Artificial intelligence, genuine stupidity
From transcribing interviews to making sense of public documents, artificial intelligence can help streamline a news organization’s workflow and free its journalists for more important tasks, such as — oh, just to name one example — covering high school sports. Oops. Unfortunately, folks at several Gannett papers got the not-so-bright idea of using AI to write up school sports contests, producing such instantly mockable howlers as “a close encounter of the athletic kind.” Gannett declared a pause, but it was hardly alone. Microsoft’s news aggregation service, MSN, used AI to describe a 42-year-old NBA player who had died as “useless.” Sports Illustrated, at one time among our most celebrated magazines, published sponsored content from a third-party source that not only may have been produced in part by AI but also included fake bylines with AI-generated writers’ profiles, complete with photos. And NewsGuard, a service that studies journalistic credibility, released a study that found 49 content farms “that appear to be almost entirely written by artificial intelligence software.” The sites covered a variety of topics such as politics, entertainment, technology, and health. What could go wrong?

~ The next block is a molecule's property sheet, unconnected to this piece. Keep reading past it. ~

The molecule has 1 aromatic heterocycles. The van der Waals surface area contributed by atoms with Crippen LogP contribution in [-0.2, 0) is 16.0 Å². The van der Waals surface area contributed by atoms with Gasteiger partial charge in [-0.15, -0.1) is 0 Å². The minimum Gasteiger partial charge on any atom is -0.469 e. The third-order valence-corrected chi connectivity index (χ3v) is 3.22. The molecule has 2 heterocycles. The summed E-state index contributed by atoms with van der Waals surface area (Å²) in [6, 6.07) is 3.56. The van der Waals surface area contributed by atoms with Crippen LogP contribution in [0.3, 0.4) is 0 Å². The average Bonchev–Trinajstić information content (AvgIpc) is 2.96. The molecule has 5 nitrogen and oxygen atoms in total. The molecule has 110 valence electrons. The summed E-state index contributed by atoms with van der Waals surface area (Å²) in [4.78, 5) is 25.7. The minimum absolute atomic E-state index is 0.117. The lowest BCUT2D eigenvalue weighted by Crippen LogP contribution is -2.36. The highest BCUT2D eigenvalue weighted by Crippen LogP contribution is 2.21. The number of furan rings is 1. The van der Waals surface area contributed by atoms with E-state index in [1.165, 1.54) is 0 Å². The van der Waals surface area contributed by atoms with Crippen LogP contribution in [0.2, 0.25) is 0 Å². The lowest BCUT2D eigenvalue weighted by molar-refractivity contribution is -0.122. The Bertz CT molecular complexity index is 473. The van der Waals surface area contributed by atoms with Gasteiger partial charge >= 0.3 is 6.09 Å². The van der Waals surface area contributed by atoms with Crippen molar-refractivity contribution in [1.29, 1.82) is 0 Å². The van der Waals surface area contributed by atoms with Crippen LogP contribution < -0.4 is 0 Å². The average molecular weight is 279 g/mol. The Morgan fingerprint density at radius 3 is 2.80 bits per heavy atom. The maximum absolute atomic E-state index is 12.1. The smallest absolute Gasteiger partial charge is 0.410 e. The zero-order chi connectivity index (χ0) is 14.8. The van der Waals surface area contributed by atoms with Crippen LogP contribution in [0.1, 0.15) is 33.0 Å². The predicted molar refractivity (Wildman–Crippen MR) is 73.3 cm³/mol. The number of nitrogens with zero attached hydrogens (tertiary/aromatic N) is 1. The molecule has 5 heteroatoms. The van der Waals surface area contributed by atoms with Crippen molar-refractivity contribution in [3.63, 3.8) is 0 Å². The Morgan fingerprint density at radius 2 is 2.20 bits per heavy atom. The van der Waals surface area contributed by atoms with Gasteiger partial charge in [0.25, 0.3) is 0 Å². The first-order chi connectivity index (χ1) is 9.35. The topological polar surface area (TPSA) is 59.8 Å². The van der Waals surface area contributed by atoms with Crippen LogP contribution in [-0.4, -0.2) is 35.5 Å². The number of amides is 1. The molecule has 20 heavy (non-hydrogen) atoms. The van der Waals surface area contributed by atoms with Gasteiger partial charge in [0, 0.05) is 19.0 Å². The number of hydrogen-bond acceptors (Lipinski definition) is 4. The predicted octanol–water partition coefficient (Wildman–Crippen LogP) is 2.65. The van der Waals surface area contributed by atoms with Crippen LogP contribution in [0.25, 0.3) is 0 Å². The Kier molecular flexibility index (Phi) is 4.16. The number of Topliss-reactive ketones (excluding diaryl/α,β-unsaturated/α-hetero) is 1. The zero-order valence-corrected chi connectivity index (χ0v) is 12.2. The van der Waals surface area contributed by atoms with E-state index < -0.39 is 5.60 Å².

The digital froth goes flat